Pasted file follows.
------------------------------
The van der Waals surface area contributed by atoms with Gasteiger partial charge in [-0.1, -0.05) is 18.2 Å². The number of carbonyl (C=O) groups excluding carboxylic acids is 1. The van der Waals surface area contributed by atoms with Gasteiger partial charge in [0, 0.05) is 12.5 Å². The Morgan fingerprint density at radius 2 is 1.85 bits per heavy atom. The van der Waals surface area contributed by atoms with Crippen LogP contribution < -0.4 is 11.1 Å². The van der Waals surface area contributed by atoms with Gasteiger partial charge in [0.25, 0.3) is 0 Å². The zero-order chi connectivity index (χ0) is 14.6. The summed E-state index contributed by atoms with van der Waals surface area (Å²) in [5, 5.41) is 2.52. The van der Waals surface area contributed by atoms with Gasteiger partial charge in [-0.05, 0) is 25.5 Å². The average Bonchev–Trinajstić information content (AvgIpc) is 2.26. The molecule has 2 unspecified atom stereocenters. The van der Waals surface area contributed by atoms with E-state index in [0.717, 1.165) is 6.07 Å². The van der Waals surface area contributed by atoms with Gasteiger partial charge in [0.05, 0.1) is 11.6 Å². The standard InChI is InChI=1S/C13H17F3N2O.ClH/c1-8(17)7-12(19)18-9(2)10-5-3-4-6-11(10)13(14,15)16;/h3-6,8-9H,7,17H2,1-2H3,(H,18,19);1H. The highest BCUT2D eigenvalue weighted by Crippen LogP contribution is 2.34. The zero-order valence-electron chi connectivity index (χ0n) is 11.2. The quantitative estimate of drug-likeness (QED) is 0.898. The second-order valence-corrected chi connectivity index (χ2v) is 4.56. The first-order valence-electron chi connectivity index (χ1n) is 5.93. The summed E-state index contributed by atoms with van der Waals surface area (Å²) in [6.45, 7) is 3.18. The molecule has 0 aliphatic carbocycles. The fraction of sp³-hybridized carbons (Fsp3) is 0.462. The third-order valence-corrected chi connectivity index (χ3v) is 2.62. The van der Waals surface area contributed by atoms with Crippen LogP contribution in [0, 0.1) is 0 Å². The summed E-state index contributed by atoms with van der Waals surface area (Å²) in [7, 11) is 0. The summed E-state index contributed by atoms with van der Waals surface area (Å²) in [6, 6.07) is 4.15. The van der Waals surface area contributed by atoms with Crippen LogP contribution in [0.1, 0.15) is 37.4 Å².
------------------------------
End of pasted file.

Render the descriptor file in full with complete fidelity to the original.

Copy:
The van der Waals surface area contributed by atoms with Gasteiger partial charge in [-0.1, -0.05) is 18.2 Å². The number of carbonyl (C=O) groups excluding carboxylic acids is 1. The van der Waals surface area contributed by atoms with Gasteiger partial charge in [0, 0.05) is 12.5 Å². The Morgan fingerprint density at radius 2 is 1.85 bits per heavy atom. The van der Waals surface area contributed by atoms with Crippen LogP contribution < -0.4 is 11.1 Å². The van der Waals surface area contributed by atoms with Gasteiger partial charge in [0.25, 0.3) is 0 Å². The zero-order chi connectivity index (χ0) is 14.6. The summed E-state index contributed by atoms with van der Waals surface area (Å²) in [5, 5.41) is 2.52. The van der Waals surface area contributed by atoms with Gasteiger partial charge in [-0.05, 0) is 25.5 Å². The average Bonchev–Trinajstić information content (AvgIpc) is 2.26. The molecule has 2 unspecified atom stereocenters. The van der Waals surface area contributed by atoms with E-state index in [0.717, 1.165) is 6.07 Å². The van der Waals surface area contributed by atoms with Gasteiger partial charge in [0.05, 0.1) is 11.6 Å². The standard InChI is InChI=1S/C13H17F3N2O.ClH/c1-8(17)7-12(19)18-9(2)10-5-3-4-6-11(10)13(14,15)16;/h3-6,8-9H,7,17H2,1-2H3,(H,18,19);1H. The highest BCUT2D eigenvalue weighted by Crippen LogP contribution is 2.34. The zero-order valence-electron chi connectivity index (χ0n) is 11.2. The quantitative estimate of drug-likeness (QED) is 0.898. The second-order valence-corrected chi connectivity index (χ2v) is 4.56. The first-order valence-electron chi connectivity index (χ1n) is 5.93. The summed E-state index contributed by atoms with van der Waals surface area (Å²) in [6.45, 7) is 3.18. The molecule has 0 aliphatic carbocycles. The fraction of sp³-hybridized carbons (Fsp3) is 0.462. The third-order valence-corrected chi connectivity index (χ3v) is 2.62. The van der Waals surface area contributed by atoms with Crippen LogP contribution in [0, 0.1) is 0 Å². The summed E-state index contributed by atoms with van der Waals surface area (Å²) in [7, 11) is 0. The summed E-state index contributed by atoms with van der Waals surface area (Å²) in [6, 6.07) is 4.15. The van der Waals surface area contributed by atoms with Crippen LogP contribution in [0.1, 0.15) is 37.4 Å².